Connection with others – do you withhold consent?

As humans we need to connect with others – friends, your partner, family, colleagues, or your broader community.

But sometimes connection is hard, awkward, or feels incomplete. Have you ever felt that?

How can we connect with others authentically without compromising our boundaries? Especially for the highly sensitive among us – how can we safeguard our well-being and still connect in a meaningful way with the people in our lives?

In these past few years, I’ve been curious about this, actively seeking knowledge and here are a few things I’ve been exploring.

The first step is simple yet profound.

Listen to the wisdom of your body

Your body’s wisdom is a guide. When your body signals comfort and joy, that’s the green light to extend your hand. When discomfort, tension, or even pain arises, it’s a gentle reminder to reassess and recalibrate.

It’s easier said than done though. In modern society we have a more distant relationship with our bodies’ wisdom.

In the past, I have tended to jump up into intellect rather than tuning into the body. As a highly sensitive person, I spent years shutting off the connection to my emotions as a way to protect my sanity! Opting instead for te safety of reason and intellect. It’s been a journey to connect and feel again.

I’ll be writing more about this in the coming weeks. Diving deeper and sharing guided visualizations for you to explore this with me. Be sure to subscribe to my emails to get these resources directly to your inbox.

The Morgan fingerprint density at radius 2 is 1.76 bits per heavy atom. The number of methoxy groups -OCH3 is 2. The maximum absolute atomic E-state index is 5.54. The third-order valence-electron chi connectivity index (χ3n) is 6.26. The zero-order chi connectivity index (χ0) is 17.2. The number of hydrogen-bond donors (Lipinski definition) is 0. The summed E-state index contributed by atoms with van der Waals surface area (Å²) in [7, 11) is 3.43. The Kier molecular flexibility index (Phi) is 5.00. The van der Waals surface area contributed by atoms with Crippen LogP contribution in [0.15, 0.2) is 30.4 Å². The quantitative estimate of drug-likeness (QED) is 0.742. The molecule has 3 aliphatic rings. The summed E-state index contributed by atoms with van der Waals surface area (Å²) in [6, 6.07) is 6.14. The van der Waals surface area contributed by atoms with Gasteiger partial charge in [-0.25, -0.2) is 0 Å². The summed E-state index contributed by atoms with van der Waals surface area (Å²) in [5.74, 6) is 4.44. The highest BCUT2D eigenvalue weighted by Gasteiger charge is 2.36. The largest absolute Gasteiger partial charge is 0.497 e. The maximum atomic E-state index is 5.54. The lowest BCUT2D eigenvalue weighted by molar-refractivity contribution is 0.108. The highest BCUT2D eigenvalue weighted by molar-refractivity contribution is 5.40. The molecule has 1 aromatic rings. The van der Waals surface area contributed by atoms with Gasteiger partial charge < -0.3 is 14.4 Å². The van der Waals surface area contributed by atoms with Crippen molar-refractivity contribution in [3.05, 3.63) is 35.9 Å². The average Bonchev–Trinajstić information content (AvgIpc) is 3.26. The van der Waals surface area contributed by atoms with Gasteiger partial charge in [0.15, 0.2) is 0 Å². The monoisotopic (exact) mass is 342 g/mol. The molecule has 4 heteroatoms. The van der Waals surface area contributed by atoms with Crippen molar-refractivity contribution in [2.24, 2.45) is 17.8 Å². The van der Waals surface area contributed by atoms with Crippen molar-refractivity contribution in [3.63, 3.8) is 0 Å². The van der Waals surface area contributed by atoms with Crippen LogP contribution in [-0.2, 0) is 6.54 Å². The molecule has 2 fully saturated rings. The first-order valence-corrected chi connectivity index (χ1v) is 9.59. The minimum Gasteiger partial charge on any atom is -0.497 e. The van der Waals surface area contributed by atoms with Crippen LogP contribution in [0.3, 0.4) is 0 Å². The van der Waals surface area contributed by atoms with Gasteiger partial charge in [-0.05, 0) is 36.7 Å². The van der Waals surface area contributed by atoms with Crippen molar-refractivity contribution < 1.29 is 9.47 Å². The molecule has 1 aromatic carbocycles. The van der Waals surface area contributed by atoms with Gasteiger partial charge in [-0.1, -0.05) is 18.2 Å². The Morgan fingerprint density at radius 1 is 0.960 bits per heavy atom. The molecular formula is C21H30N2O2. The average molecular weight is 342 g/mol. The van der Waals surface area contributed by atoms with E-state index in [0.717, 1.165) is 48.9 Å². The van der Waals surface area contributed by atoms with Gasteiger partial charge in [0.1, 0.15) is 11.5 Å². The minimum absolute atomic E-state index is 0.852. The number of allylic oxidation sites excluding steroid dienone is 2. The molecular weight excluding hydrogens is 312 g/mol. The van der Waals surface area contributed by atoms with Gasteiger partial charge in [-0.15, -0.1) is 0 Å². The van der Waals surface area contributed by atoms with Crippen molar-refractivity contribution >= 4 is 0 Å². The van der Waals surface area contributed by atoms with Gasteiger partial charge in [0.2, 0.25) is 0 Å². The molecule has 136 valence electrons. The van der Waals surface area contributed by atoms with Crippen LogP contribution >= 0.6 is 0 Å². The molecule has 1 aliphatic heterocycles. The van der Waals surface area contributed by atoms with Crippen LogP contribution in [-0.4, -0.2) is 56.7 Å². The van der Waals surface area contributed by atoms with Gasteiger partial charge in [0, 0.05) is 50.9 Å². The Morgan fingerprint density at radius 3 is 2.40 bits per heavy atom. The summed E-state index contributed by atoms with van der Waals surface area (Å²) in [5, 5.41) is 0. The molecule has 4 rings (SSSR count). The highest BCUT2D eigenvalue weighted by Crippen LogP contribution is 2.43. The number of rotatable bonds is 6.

If this is something that sparks your interest, I write about it in my book too.

Learning about consent

To connect, truly connect, we must understand consent.

I’ve recently found that in my life and work, I often withhold consent. I’m so determined to avoid causing hurt to others, that I miss out on a true and deep connection.

When I’m worried, so worried about hurting other people, I violate my own boundaries to try and make them more comfortable. But that’s NOT connection. It’s quite the opposite. And worse still, other people can feel that. It tarnishes the interaction that you’re having with others.

In these moments I’m learning to pay attention to my body. Tapping into that wisdom.

How do I feel interacting with this person?

If I don’t want to interact with that person, then I don’t need to, I can interact with somebody else. And if they’re upset about it, they are wise enough and strong enough and competent enough to deal with that and handle that themselves.

The key point here is to respect the other person enough to walk away. I’m not taking responsibility for their reaction. I respect them. I know they are capable.

Your body is a wise companion in all of this. It helps you navigate connections, signaling when to step forward, when to pause, and when to step away.

Each interaction becomes a moment of shared consent and mutual respect.

Connections that honor both yourself and the other person are authentic. It takes practice to notice the signals your body sends you but with time you’ll learn (and continue to learn) where the boundaries are.

Connections are truly fulfilling when you consent. But you don’t owe anyone that consent.

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My book

If you have enjoyed this article and would like to take this journey further, check out my book The Good Thing About Mortar Shells: Choosing love over fear”.